Several cases of disseminated neoplasia in mussels Mytilus edulis (L.) in western Long Island Sound.ABSTRACT Eight cases of disseminated neoplasia were found among 540 specimens of Mytilus edulis collected from an intertidal beach in Connecticut in western Long Island Sound. This was unusual, because disseminated neoplasia is very tare in M. edulis bur causes epizootic mortalities in another mussel species, M. trossulus. According to histology, mussels showed a continuum of disease progression, from early stages with a few anaplastic cells around the stomach epithelium to more advanced cases with multiple foci of neoplastic cells in the tissues, finally to terminal cases with profuse infiltration of neoplastic cells in all tissues. Flowcytometric hemocyte analyses were performed to compare immune functions between neoplastic and healthy mussels. Circulating hemocytes from the neoplastic mussels showed significantly less phagocytosis and significantly more apoptosis than hemocytes from the healthy mussels. Hemocyte cell density measured by flow cytometry increased in the hemolymph with progression of the disease on histological sections. In situ hybridization was performed to detect apoptosis also on paraffin sections. There were more apoptotic neoplastic cells in the early stages of the disease than in the later stages. These observations suggest the need for further studies on apoptosis-regulating genes to explain differences in susceptibility to neoplasia of different Mytilus species, and the role of apoptosis in the progression of disseminated neoplasia.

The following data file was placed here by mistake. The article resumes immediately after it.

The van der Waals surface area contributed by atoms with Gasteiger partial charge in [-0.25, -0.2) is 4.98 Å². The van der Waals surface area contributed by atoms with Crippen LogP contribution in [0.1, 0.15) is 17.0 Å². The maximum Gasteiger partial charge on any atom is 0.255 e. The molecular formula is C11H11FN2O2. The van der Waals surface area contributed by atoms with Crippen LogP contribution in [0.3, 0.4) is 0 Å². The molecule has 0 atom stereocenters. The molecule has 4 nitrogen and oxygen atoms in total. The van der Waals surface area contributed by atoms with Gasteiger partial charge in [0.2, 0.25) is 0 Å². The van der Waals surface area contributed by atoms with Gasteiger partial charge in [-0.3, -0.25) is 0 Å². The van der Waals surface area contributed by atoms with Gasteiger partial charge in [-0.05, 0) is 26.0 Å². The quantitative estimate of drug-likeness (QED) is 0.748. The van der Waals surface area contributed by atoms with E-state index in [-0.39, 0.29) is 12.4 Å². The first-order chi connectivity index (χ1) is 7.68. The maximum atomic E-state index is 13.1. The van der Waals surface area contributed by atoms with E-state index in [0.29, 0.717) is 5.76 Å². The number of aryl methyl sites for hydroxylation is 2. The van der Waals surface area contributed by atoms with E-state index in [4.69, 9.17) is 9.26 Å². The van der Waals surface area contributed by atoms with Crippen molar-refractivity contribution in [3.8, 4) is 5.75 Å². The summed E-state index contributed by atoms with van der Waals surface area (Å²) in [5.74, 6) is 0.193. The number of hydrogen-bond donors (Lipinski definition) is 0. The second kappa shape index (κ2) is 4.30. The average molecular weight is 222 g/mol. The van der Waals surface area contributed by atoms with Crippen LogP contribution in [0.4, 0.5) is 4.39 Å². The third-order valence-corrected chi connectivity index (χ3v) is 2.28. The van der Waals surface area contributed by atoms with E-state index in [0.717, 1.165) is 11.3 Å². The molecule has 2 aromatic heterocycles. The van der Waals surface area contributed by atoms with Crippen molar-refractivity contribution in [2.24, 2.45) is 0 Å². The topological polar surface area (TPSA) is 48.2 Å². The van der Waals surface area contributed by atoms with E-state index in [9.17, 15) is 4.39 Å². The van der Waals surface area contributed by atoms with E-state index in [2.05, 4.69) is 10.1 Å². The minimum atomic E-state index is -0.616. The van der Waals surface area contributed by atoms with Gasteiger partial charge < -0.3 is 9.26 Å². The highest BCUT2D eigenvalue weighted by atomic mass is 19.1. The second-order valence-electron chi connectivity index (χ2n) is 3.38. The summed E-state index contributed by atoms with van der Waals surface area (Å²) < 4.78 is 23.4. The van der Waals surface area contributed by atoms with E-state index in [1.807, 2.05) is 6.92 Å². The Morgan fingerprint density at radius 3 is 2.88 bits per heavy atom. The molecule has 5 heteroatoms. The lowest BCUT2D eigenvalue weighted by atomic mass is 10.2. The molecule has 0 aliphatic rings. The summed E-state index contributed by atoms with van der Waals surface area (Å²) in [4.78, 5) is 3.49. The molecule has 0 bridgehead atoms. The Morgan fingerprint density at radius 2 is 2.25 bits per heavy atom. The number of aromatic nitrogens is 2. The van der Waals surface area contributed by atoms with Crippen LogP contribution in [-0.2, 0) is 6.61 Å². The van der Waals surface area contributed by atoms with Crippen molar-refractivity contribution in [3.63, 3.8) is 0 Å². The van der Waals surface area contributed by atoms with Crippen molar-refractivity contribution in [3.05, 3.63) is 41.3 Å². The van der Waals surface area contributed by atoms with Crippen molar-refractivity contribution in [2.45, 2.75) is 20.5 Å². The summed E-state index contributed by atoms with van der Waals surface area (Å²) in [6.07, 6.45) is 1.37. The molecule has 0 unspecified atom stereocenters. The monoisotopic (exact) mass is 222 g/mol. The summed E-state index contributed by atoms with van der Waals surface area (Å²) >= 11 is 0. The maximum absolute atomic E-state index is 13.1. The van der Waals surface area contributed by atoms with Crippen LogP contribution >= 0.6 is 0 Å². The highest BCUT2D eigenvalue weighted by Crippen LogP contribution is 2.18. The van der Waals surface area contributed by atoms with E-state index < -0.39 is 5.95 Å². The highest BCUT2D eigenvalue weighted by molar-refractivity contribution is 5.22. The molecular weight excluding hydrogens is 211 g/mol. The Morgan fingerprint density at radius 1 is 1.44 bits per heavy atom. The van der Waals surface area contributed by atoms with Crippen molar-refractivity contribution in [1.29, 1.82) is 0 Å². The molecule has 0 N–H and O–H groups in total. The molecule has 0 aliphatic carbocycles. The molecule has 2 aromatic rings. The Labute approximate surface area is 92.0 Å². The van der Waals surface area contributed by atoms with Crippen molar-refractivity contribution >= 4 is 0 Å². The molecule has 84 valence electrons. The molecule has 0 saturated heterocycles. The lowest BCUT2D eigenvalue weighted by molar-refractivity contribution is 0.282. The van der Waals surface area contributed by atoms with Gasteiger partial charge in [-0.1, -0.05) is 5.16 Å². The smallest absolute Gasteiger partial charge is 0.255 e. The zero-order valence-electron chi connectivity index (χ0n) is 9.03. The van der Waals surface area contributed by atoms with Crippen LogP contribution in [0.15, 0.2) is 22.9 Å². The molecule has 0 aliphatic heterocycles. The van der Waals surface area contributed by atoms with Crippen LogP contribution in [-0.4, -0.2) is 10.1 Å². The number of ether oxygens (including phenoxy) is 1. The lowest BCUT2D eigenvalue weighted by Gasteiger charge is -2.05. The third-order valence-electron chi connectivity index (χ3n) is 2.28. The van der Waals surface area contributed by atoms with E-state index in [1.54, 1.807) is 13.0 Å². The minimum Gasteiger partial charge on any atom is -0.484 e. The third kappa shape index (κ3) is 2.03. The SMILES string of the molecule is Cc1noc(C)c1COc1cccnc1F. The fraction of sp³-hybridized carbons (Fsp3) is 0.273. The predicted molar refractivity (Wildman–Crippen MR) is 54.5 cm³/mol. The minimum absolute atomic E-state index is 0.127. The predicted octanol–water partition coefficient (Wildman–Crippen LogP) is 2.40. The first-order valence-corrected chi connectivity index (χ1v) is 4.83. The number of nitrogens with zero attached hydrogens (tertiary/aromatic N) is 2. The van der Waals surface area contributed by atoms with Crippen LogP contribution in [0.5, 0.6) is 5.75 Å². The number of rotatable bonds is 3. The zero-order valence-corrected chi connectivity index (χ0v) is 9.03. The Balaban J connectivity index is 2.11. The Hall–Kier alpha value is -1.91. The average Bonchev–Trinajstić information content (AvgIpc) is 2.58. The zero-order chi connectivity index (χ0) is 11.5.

KEY WORDS: apoptosis, flow-cytometry, Long Island Sound, Mytilus edulis, neoplasia
Disseminated neoplasia, a malignant proliferation of circulating cells, has been reported in 15 species of marine bivalves with a world-wide distribution (Peters 1988). The disease is characterized by large, anaplastic cells in hemolymph vessels and sinuses, and in visceral-mass, muscle, and mantle tissues (Barber 2004). These cells are polyploid (Elston et al. 1990, Moore et al. 1991), have large pleomorphic nuclei with one or more prominent nucleoli, and have a high nucleus-to-cytoplasm ratio. Mitotic figures are common in these cells. Anaplastic cells divide, whereas the number of healthy hemocytes decreases. This condition has also been called sarcomatoid proliferative disease (Farley 1969), proliferative atypical hemocytic condition (Lowe & Moore 1978), epizootic sarcoma (Farley et al. 1986), sarcomatous neoplasia (Brousseau 1987), transmissible sarcoma (Farley et al. 1991), and systemic neoplasia (Moore et al. 1991). The disease causes significant mortalities and decrease in market harvest in economically-important species such as mussels, clams, and cockles (Elston et al. 1992).